Global tech giant Google recently announced plans to phase out support for third-party cookies in Chrome. The move is an update of Google’s initiative announced in August 2019, called the Privacy Sandbox, to develop a set of open standards to enhance privacy on the web.
“Our goal for this open-source initiative is to make the web more private and secure for users, while also supporting publishers,” the company said earlier this month.
Cookies are a tool within browsers that allow website operators to save data about users. Third-party cookies are placed by advertisers. A website can use a number of different third-party cookies to collect user information.
With Apple also implementing anti-tracking features in its browser Safari, Google’s crackdown represents the latest blow to the digital marketing and adtech industry which had so far relied on such cookies and trackers for targetting and boosting their businesses. How will the new policy change the game for such digital marketers? Before we answer that, let’s see why the changes are such a big deal.
Are Third-Party Cookies Bad For Privacy?
A first-party cookie gets stored on a user’s device when they visit any website. This cookie stores data related to the user’s interaction with the website, such as items added to cart, login data, form data, and much more. However, third-party cookies are created by external content providers such as advertisers, digital marketers and content discovery platforms. These give access to user data and activity related to one website with other parties.
Third-party cookies and trackers are the basis for how ads target users based on their preferences and web browsing activity. An innocuous example is being shown ads for a particular flight, after having searched for it, or Amazon shopping recommendation ads that pull data from your activity.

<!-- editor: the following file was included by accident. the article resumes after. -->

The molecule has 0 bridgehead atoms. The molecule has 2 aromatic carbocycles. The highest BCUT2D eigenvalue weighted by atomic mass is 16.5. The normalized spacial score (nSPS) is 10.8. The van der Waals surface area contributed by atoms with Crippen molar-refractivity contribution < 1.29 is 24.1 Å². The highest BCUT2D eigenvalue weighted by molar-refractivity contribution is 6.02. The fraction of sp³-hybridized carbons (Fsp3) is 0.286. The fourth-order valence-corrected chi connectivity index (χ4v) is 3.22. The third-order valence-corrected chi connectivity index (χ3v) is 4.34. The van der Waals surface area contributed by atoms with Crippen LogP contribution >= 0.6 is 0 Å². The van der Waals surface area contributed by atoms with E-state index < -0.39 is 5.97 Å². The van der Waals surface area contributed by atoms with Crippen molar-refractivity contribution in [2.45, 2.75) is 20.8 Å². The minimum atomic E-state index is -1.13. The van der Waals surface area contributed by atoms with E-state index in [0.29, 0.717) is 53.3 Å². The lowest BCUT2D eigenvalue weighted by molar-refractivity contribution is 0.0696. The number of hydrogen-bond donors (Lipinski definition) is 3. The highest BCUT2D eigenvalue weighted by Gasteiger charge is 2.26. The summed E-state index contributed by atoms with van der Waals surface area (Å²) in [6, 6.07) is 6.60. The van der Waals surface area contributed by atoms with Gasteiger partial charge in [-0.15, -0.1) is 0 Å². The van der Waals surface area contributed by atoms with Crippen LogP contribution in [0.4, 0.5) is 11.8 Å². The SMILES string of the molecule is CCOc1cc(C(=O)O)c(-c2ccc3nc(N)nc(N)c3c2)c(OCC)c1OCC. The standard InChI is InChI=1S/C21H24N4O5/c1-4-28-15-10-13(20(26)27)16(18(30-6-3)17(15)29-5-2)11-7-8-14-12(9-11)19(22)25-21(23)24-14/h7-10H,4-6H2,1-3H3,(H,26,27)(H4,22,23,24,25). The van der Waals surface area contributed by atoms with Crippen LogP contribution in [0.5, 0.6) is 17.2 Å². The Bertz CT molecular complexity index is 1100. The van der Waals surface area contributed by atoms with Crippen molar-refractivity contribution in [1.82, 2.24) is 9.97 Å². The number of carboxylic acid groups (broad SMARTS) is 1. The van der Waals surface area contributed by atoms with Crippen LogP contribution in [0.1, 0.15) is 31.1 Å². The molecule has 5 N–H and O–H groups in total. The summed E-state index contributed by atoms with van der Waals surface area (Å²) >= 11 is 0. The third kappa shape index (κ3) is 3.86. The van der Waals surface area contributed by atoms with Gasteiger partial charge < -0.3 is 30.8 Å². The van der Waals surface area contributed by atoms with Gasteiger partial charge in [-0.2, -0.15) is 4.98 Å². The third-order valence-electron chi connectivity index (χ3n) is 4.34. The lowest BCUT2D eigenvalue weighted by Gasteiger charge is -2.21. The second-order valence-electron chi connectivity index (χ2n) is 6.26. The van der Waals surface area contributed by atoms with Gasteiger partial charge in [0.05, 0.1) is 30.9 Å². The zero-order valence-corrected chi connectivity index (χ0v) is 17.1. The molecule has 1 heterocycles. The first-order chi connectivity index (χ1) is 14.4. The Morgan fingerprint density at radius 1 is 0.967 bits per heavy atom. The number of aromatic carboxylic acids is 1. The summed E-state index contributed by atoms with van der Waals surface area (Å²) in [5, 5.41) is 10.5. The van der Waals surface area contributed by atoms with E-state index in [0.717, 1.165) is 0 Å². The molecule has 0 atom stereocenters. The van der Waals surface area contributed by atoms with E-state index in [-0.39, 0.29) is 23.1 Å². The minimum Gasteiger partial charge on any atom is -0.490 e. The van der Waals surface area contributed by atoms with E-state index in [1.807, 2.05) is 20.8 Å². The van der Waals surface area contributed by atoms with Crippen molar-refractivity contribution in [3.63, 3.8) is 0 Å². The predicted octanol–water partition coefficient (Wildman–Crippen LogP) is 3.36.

As such these cookies and trackers are not bad, but they do lead to user data being rampantly shared across domains and this could lead to leaks from any unsecured servers or locations. Secondly, many advertisers surreptitiously track users, which is also leading to privacy issues.
Data privacy has been one of the topmost concerns of web users across the globe, there has been a lot of public outcry around this. With allegations of ads on Google and Facebook being able to swing elections in many countries, ads have come under the scanner over the past year.
Besides, Google was accused of allowing ads for weapons, anti-vaccination campaigns and other controversial issues in the US. Over the past year, the focus on political ads has also increased with Google banning them, and Twitter limiting their use.
“The fact that Google will drop support for these third-party cookies, which are typically used to track users across the web doesn’t come as a surprise, given Google’s announcements around privacy in Chrome, including its proposed privacy sandbox,” Shomiron Das Gupta, Founder of DNIF told Inc42.
DNIF is a Mumbai-based startup that helps companies detect and fight cybercrime.
While Google’s decision is also seen as responding to pressure coming from rival browsers i.e. Mozilla Org’s Firefox or Apple’s Safari, concerns are being raised about how it plans to phase out over the next two years.